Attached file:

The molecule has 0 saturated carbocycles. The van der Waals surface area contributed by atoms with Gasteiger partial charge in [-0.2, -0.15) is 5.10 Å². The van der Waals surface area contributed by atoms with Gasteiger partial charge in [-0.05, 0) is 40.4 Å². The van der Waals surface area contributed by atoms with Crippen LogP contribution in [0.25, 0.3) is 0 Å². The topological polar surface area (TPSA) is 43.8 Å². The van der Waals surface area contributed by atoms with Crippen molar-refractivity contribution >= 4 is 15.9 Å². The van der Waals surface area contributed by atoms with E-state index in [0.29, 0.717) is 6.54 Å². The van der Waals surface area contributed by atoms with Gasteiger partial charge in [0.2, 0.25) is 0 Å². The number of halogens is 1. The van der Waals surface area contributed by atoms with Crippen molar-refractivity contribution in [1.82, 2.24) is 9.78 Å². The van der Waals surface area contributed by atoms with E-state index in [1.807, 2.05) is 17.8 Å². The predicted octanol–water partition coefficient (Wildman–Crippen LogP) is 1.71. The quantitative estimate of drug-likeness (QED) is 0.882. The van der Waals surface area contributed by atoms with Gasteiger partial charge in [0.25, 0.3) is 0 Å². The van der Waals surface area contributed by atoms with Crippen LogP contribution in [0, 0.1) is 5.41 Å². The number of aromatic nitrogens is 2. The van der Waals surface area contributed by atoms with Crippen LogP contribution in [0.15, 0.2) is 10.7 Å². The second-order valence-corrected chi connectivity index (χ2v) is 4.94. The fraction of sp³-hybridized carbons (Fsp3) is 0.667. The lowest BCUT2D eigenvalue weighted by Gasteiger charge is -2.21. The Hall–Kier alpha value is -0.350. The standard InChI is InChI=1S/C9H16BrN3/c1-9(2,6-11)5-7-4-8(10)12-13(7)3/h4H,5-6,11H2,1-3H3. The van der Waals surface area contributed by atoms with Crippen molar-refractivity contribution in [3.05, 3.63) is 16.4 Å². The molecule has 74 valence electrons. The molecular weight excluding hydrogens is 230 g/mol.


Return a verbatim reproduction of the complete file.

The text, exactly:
The molecule has 0 saturated carbocycles. The van der Waals surface area contributed by atoms with Gasteiger partial charge in [-0.2, -0.15) is 5.10 Å². The van der Waals surface area contributed by atoms with Gasteiger partial charge in [-0.05, 0) is 40.4 Å². The van der Waals surface area contributed by atoms with Crippen LogP contribution in [0.25, 0.3) is 0 Å². The topological polar surface area (TPSA) is 43.8 Å². The van der Waals surface area contributed by atoms with Crippen molar-refractivity contribution >= 4 is 15.9 Å². The van der Waals surface area contributed by atoms with E-state index in [0.29, 0.717) is 6.54 Å². The van der Waals surface area contributed by atoms with Gasteiger partial charge in [0.2, 0.25) is 0 Å². The number of halogens is 1. The van der Waals surface area contributed by atoms with Crippen molar-refractivity contribution in [1.82, 2.24) is 9.78 Å². The van der Waals surface area contributed by atoms with E-state index in [1.807, 2.05) is 17.8 Å². The predicted octanol–water partition coefficient (Wildman–Crippen LogP) is 1.71. The quantitative estimate of drug-likeness (QED) is 0.882. The van der Waals surface area contributed by atoms with Gasteiger partial charge in [0.25, 0.3) is 0 Å². The van der Waals surface area contributed by atoms with Crippen LogP contribution in [0, 0.1) is 5.41 Å². The number of aromatic nitrogens is 2. The van der Waals surface area contributed by atoms with Crippen LogP contribution in [0.15, 0.2) is 10.7 Å². The second-order valence-corrected chi connectivity index (χ2v) is 4.94. The fraction of sp³-hybridized carbons (Fsp3) is 0.667. The lowest BCUT2D eigenvalue weighted by Gasteiger charge is -2.21. The Hall–Kier alpha value is -0.350. The standard InChI is InChI=1S/C9H16BrN3/c1-9(2,6-11)5-7-4-8(10)12-13(7)3/h4H,5-6,11H2,1-3H3. The van der Waals surface area contributed by atoms with Crippen molar-refractivity contribution in [3.05, 3.63) is 16.4 Å². The molecule has 74 valence electrons. The molecular weight excluding hydrogens is 230 g/mol.